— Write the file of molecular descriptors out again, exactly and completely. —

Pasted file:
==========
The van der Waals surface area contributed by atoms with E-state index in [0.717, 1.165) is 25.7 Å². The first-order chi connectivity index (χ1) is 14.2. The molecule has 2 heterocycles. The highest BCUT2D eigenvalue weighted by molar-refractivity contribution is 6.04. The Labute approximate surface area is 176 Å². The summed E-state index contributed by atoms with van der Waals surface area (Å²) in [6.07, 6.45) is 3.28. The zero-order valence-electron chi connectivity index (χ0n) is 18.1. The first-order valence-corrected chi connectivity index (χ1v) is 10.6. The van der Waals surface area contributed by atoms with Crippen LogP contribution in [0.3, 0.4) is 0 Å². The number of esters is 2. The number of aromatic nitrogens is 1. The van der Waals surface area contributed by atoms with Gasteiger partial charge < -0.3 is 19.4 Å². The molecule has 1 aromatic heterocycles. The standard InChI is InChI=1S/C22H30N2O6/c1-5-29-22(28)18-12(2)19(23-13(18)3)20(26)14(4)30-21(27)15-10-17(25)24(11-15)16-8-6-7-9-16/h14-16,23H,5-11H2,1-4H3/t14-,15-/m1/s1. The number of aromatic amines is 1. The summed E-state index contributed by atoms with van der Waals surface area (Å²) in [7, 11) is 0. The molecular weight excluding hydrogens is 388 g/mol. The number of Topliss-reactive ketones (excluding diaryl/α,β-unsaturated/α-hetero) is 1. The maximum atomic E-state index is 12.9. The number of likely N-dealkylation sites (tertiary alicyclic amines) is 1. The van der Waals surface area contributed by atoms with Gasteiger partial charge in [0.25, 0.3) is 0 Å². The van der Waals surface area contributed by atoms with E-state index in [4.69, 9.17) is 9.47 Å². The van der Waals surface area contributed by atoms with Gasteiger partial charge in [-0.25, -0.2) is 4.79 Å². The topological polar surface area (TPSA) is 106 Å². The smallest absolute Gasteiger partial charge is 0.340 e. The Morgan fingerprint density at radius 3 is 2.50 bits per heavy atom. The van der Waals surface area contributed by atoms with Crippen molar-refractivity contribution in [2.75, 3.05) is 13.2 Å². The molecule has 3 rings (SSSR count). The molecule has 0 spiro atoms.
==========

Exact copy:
The van der Waals surface area contributed by atoms with E-state index in [0.717, 1.165) is 25.7 Å². The first-order chi connectivity index (χ1) is 14.2. The molecule has 2 heterocycles. The highest BCUT2D eigenvalue weighted by molar-refractivity contribution is 6.04. The Labute approximate surface area is 176 Å². The summed E-state index contributed by atoms with van der Waals surface area (Å²) in [6.07, 6.45) is 3.28. The zero-order valence-electron chi connectivity index (χ0n) is 18.1. The first-order valence-corrected chi connectivity index (χ1v) is 10.6. The van der Waals surface area contributed by atoms with Crippen LogP contribution in [0.3, 0.4) is 0 Å². The number of esters is 2. The number of aromatic nitrogens is 1. The van der Waals surface area contributed by atoms with Gasteiger partial charge < -0.3 is 19.4 Å². The molecule has 1 aromatic heterocycles. The standard InChI is InChI=1S/C22H30N2O6/c1-5-29-22(28)18-12(2)19(23-13(18)3)20(26)14(4)30-21(27)15-10-17(25)24(11-15)16-8-6-7-9-16/h14-16,23H,5-11H2,1-4H3/t14-,15-/m1/s1. The number of aromatic amines is 1. The summed E-state index contributed by atoms with van der Waals surface area (Å²) in [7, 11) is 0. The molecular weight excluding hydrogens is 388 g/mol. The number of Topliss-reactive ketones (excluding diaryl/α,β-unsaturated/α-hetero) is 1. The maximum atomic E-state index is 12.9. The number of likely N-dealkylation sites (tertiary alicyclic amines) is 1. The van der Waals surface area contributed by atoms with Gasteiger partial charge in [0.25, 0.3) is 0 Å². The van der Waals surface area contributed by atoms with E-state index in [4.69, 9.17) is 9.47 Å². The van der Waals surface area contributed by atoms with Gasteiger partial charge in [-0.25, -0.2) is 4.79 Å². The topological polar surface area (TPSA) is 106 Å². The smallest absolute Gasteiger partial charge is 0.340 e. The Morgan fingerprint density at radius 3 is 2.50 bits per heavy atom. The van der Waals surface area contributed by atoms with Crippen molar-refractivity contribution in [2.75, 3.05) is 13.2 Å². The molecule has 3 rings (SSSR count). The molecule has 0 spiro atoms.